Not to be morbid, but I'm reminded of a story I read where a psychologist was explaining the rise of teen suicide: When you're young, she said, you haven't experienced enough of life to know that there are peaks and valleys. The kids who kill themselves think that there are only valleys. They think that's all there is and they don't know that there's a peak ahead -- that just by sticking with it, they will come out the other side.

I think you're right...we can survive setbacks, if only we give ourselves the chance to experience them.
Thanks for posting.

Rick said...

Hi Anita! I really loved this post because I can recall stories from many years ago how some under-performing teenagers would be "typecast" by teachers and even some peers that the teens would be limited in what they would do in their adult lives. Many just don't find a passion by the time they're ready to go to college, some even after they receive their degrees.

Never, ever count out people who have experienced more failures than successes, no matter what stage he or she is at in life.

Best of luck to your son!

Regina said...

My daughter skated through school and I was worried about this same thing. So I planned my strategy, and starting in about the fifth grade, each year I would say,

Me: “So, all your classes seem to be pretty easy this year.”
Her: “Yep, no problem at all.”
Me: (sigh)
Her: “WHAT?!”
Me: “Well, I’m just afraid that when you DO hit something that doesn’t come to you quite as easily, that you may not know how to handle it. You might, you know, give up on it and not do very well.”

She never replied, but I could see the gleam in her eye to prove Mom wrong. When she did hit the wall the first time I didn’t know about it until it was over and she told me she had remembered what I said and was determined to tough it out.

I was almost as proud of her as I was when I heard her admonish a friend with the only fashion advice I had ever given her: don’t wear anything that is wider than it is long. :0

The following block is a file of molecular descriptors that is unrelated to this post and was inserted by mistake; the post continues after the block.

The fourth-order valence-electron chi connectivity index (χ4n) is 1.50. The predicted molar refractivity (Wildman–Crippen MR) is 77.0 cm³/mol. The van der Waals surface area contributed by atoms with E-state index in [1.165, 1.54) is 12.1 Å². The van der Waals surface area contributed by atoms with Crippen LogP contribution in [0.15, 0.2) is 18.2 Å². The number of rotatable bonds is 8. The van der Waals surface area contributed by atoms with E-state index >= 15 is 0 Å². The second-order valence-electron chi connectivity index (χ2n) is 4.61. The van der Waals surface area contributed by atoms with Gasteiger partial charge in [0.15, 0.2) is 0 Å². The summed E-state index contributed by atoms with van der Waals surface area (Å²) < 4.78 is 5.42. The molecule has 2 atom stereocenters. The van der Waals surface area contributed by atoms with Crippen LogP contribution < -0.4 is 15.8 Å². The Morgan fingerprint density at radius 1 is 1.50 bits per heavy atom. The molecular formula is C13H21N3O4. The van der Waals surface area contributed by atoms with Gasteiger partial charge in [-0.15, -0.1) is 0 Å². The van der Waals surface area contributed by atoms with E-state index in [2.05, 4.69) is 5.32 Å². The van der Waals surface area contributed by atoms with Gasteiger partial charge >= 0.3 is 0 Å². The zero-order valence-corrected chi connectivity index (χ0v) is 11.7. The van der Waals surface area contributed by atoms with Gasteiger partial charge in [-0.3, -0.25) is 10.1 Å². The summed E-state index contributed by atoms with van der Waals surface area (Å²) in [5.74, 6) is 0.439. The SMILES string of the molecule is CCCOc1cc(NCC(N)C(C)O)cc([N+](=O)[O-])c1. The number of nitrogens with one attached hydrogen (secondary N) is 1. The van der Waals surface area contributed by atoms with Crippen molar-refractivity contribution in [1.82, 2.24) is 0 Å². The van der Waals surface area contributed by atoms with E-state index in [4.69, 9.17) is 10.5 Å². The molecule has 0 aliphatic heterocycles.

Anita said...

I'm reminded of one of my classmates -- Garth Brooks. Garth's band in college was SO bad, he was fired several times, including by a few frat houses where he played at various parties. If you look at how many times he failed before achieving success, you can't help but see the pure grit and determination he used.
Thanks for posting.

Anita said...

Sounds like you raised a very smart cookie! What a gift you've given her -- something she can use her whole life. Her bosses will be thanking you one day.
Thanks for sharing your story.

crashing-xombie said...

I disagree with your post (and the general air of goodness flowing from all your posts, though the message may be considered worthy of some commendation). You have to learn to give up. Why waste your time going after stuff that may not even be worth it? Relax, be merry and accept everyone else's (and your own) mediocrity.

Remember, this is a mediocre world. There is no place for creativity. Do your job, give up when you have to, and accept. Die if you can (or continue to live until you do). Learn to be shrewd, calculating, dispassionate and pragmatic (there is no place for passion at the workplace).

The one goal in life should be to combat boredom; excellence and perseverance come much lower in the ladder.

Anita said...

Dear crashing-xombie,
I'm going to assume you meant this to be a funny and somewhat sarcastic response (which I appreciate, believe me), so consider me laughing. Otherwise, I would feel very bad for you and say that if anyone needs to be reading this blog, it's you.